Call for Abstracts: Humboldt Journal of Social Relations

Academic Libraries Creating Global Community:
Operating Outside of Traditional Roles and Spaces

To support our students and faculty as global citizens, academic libraries are increasingly engaging with broader community efforts to affect positive change. We want to hear about your approaches to addressing inequality, censorship, climate change, misinformation, low civic engagement, and other stressors that impact our students and the world. Examples include, but are not limited to:

  • Responses to censorship, anti-intellectualism, or misinformation
  • Collection development in coordination with public or school libraries
  • Community-inclusive service or events
  • Collaborations with non-profits or local businesses
  • Involvement in community sustainability or literacy projects 
  • Social justice collaborations 
  • Indigenous science collaborations
  • Efforts to foster civic engagement
  • Community development in special collections and archives
  • Expanding access to graduates and/or community members

The Humboldt Journal of Social Relations is a historic peer-reviewed, open-access, interdisciplinary journal dedicated to academic discussions of the major issues of our age. We are honored that the editorial board has chosen academic libraries as the topic of their 46th volume and we hope this volume will share our library efforts to outside audiences. We are accepting case studies, research articles, book reviews, and opinion pieces. Only case studies and research articles will be processed through peer review.

Send an abstract* of your proposed article to press@humboldt.edu. The abstract deadline is April 7, 2023. Abstracts should include::

  • Article title
  • Abstract 200-400 words
  • Author information:
    • Name
    • Title
    • Affiliation (ex. University name)
    • Email

If your abstract is accepted, the article deadline will be September 1, 2023. Word count for final article submissions are:

  • Case studies and research articles: 3,000-6,000 words
  • Book reviews: 500-2,000
  • Opinion pieces: 1000-3,000 words

ASA or APA citation styles are recommended.

*The abstracts are for our editorial team review only.

Call for Posts: Scholarly Communication and Libraries, Librarianship, and Information Sciences

Post by Dawn Durante, assistant editorial director of the University of North Carolina Press and member of the Feeding the Elephant Editorial Team

Feeding the Elephant is always looking for new content that sustains conversations about scholarly communications in the arts, humanities, and social sciences. We are all volunteers working to support dialogue within, between, and among the worlds of publishing, libraries, academic organizations, and academia, and we are particularly seeking perspectives and contributions from librarians and information science experts. We welcome queries from contributors at any career stage, from early career to the most professionally established people, and whether affiliated or independent.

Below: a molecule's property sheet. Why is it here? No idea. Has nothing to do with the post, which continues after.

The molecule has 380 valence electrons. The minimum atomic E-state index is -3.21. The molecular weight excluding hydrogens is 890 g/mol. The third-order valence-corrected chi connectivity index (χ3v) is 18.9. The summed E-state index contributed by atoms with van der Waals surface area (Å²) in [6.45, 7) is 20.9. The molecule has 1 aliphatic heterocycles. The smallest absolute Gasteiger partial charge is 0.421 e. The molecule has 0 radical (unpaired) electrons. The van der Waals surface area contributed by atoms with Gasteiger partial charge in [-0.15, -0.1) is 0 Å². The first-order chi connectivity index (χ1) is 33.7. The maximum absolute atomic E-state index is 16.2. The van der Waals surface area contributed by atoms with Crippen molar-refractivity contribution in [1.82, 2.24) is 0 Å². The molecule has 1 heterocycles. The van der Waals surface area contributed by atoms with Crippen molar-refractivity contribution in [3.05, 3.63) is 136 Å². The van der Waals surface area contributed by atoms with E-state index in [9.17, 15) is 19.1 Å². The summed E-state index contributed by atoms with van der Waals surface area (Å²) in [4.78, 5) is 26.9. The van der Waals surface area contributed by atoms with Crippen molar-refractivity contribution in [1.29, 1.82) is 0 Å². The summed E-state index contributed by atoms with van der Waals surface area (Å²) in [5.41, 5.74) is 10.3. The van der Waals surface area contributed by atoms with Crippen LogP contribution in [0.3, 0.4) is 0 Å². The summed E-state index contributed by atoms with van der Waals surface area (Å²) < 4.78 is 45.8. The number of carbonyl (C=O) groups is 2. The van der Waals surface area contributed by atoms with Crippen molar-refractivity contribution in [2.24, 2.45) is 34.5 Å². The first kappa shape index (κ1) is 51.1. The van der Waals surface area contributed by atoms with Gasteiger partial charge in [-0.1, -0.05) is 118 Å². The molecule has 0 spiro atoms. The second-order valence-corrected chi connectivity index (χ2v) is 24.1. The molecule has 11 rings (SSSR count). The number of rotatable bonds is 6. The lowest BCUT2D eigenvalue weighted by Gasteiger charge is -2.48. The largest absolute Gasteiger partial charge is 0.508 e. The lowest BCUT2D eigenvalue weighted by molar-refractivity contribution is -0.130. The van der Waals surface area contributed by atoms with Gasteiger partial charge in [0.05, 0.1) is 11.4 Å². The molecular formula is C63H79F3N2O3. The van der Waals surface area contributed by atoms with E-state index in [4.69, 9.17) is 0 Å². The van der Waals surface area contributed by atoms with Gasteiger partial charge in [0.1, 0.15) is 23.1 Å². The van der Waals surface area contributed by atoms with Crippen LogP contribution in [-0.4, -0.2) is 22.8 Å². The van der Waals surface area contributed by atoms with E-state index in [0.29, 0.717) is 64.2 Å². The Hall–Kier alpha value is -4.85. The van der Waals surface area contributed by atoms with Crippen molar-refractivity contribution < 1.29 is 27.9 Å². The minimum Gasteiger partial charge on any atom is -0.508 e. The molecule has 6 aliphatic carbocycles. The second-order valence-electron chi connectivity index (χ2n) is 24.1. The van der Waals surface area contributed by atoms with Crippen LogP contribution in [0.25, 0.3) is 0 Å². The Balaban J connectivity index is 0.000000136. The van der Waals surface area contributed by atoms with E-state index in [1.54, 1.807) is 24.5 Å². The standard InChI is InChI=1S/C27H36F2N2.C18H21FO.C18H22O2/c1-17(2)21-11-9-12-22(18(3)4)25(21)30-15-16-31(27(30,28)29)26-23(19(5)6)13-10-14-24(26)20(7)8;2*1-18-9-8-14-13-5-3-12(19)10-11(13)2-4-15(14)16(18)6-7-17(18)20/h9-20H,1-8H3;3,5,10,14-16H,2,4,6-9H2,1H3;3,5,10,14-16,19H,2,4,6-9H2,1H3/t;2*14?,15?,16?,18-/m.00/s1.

General Topics

The forum is broadly interested in topics that college and university libraries face related to scholarly communications. In the past, the forum has featured pieces on library publishing and the relationship among the library, the academy, and scholarly communication, and has facilitated conversations between librarians and publishers. We welcome suggestions for any pertinent topics and are especially interested in publishing posts about the following:

  • Collection strategy
  • Accessibility/inclusivity of resources and spaces
  • Protecting user privacy while tracking OA and eBook usage
  • Information literacy in the age of disinformation
  • The role of faculty status/rank of librarians in career trajectory and engaging with faculty
  • Development and encouragement of OERs and other open resources
  • CC licenses and general copyright issues
  • Librarians and DH projects
  • Diversity and equity issues in academic libraries and institutions 
  • Digital preservation
  • Changing relationships between libraries and publishers related to open access

If you have a topic in mind that is not listed above, we would still love to hear from you about your ideas. Posts typically range from 800 to 1200 words, and we work with authors on flexible timelines. The Elephant editorial collective offers support and feedback on all pieces, and we are happy to collaborate on developing topics and ideas for posts with those interested in contributing but unsure what to write about..

Working with Your Librarian